Which means that altogether, the recording of my 120-page book too MUCH longer than I had anticipated.


The Editing

This, I knew, would be my least favourite part. I already hate editing the podcast because it’s a lot of fiddling and it’s super boring. The audiobook is WORSE.

I wanted to ensure a good quality for my listeners and remove as much distraction as possible. As such, I tried to remove as much hesitation, pause and mouth noises as possible. Which meant that editing a 30-minute chapter took somewhere around 2-3 hours, stopping every few seconds to cut/smooth/repeat. During the editing, I also noticed mistakes, mispronunciations and forgotten words (in one chapter I forgot to read all the subsections titles – I blame the lack of sleep). So I had to re-record, then edit together.

I also had to juggle with so many files, it was annoying to keep track. When you produce an audiobook, you need a file for each chapter, a file for the introduction, a file for the conclusion, plus other files if like me you have acknowledgements and resources at the end of the book. Then add two credits files (one for the beginning, one for the end), and a commercial sample. I ended up with 16 files for the whole book.

Honestly, it was a real pain, and if I do another audiobook in the future, I will outsource the editing.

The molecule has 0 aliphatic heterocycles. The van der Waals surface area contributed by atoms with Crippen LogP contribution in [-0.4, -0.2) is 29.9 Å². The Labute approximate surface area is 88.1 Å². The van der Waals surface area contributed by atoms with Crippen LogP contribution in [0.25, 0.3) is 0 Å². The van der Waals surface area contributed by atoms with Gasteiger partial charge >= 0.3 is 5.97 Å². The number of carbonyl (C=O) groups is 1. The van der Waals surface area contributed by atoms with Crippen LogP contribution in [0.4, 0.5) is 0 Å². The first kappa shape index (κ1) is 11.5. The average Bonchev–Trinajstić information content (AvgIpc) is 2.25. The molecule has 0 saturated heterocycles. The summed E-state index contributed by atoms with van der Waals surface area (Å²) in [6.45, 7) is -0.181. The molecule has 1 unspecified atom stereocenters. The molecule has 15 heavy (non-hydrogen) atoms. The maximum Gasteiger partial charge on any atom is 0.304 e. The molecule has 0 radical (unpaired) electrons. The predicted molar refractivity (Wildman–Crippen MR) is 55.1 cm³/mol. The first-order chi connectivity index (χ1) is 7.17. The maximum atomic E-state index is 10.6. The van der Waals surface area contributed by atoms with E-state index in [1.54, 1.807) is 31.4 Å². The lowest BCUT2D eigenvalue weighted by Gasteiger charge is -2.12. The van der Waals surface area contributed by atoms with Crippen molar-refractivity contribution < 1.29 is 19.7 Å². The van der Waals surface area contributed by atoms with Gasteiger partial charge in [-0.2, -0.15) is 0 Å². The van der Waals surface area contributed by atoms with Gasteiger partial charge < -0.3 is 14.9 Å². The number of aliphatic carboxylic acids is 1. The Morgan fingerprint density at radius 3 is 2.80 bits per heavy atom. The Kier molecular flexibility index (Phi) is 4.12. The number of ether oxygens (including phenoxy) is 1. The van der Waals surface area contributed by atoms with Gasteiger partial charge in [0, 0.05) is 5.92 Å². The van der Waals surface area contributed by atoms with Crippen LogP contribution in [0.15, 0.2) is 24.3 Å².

Working with ACX

I decided to work with them because I wanted my audiobook to be available on Audible and be visible directly on my Amazon pages. What I really like about them is that they give a lot of detailed instructions about what they need (hence why I knew that I needed to separate the files, and to record credits, for example).

To produce an audiobook, you need first a title and a description, which I had already from my ebook, so it was just a question of copy/paste. Then you need a cover. They have VERY strict guidelines for the cover, so you can’t simply use your ebook cover. I had to go back to my original files, rearrange the illustrations and conform to their dimensions. Altogether I think I did a good job:

It might be worth knowing this in advance if you work with a cover illustrator. Make sure they do an audiobook version for you while they are doing your book cover, otherwise you might have to pay them again!